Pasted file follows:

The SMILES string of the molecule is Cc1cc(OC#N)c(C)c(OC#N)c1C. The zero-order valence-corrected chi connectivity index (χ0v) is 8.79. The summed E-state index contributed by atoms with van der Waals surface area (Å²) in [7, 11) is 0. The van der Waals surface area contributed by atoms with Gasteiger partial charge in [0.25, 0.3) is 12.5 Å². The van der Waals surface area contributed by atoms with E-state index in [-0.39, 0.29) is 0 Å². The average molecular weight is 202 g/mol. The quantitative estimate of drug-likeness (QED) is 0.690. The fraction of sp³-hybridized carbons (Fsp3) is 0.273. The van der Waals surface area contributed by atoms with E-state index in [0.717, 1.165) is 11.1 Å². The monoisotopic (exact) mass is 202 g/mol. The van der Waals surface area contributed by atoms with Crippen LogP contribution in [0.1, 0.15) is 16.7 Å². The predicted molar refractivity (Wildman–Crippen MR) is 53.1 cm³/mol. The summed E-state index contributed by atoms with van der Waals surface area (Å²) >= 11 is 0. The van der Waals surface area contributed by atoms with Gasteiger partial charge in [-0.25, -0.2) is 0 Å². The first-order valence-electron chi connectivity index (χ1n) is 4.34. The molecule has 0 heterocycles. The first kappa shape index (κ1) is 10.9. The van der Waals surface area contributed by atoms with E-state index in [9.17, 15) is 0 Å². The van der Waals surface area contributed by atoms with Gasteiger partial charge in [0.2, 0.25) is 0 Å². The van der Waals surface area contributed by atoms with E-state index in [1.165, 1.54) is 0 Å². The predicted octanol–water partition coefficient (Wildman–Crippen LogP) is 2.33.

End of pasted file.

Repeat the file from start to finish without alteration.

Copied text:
The SMILES string of the molecule is Cc1cc(OC#N)c(C)c(OC#N)c1C. The zero-order valence-corrected chi connectivity index (χ0v) is 8.79. The summed E-state index contributed by atoms with van der Waals surface area (Å²) in [7, 11) is 0. The van der Waals surface area contributed by atoms with Gasteiger partial charge in [0.25, 0.3) is 12.5 Å². The van der Waals surface area contributed by atoms with E-state index in [-0.39, 0.29) is 0 Å². The average molecular weight is 202 g/mol. The quantitative estimate of drug-likeness (QED) is 0.690. The fraction of sp³-hybridized carbons (Fsp3) is 0.273. The van der Waals surface area contributed by atoms with E-state index in [0.717, 1.165) is 11.1 Å². The monoisotopic (exact) mass is 202 g/mol. The van der Waals surface area contributed by atoms with Crippen LogP contribution in [0.1, 0.15) is 16.7 Å². The predicted molar refractivity (Wildman–Crippen MR) is 53.1 cm³/mol. The summed E-state index contributed by atoms with van der Waals surface area (Å²) >= 11 is 0. The van der Waals surface area contributed by atoms with Gasteiger partial charge in [-0.25, -0.2) is 0 Å². The first-order valence-electron chi connectivity index (χ1n) is 4.34. The molecule has 0 heterocycles. The first kappa shape index (κ1) is 10.9. The van der Waals surface area contributed by atoms with E-state index in [9.17, 15) is 0 Å². The van der Waals surface area contributed by atoms with Gasteiger partial charge in [0.2, 0.25) is 0 Å². The van der Waals surface area contributed by atoms with E-state index in [1.165, 1.54) is 0 Å². The predicted octanol–water partition coefficient (Wildman–Crippen LogP) is 2.33.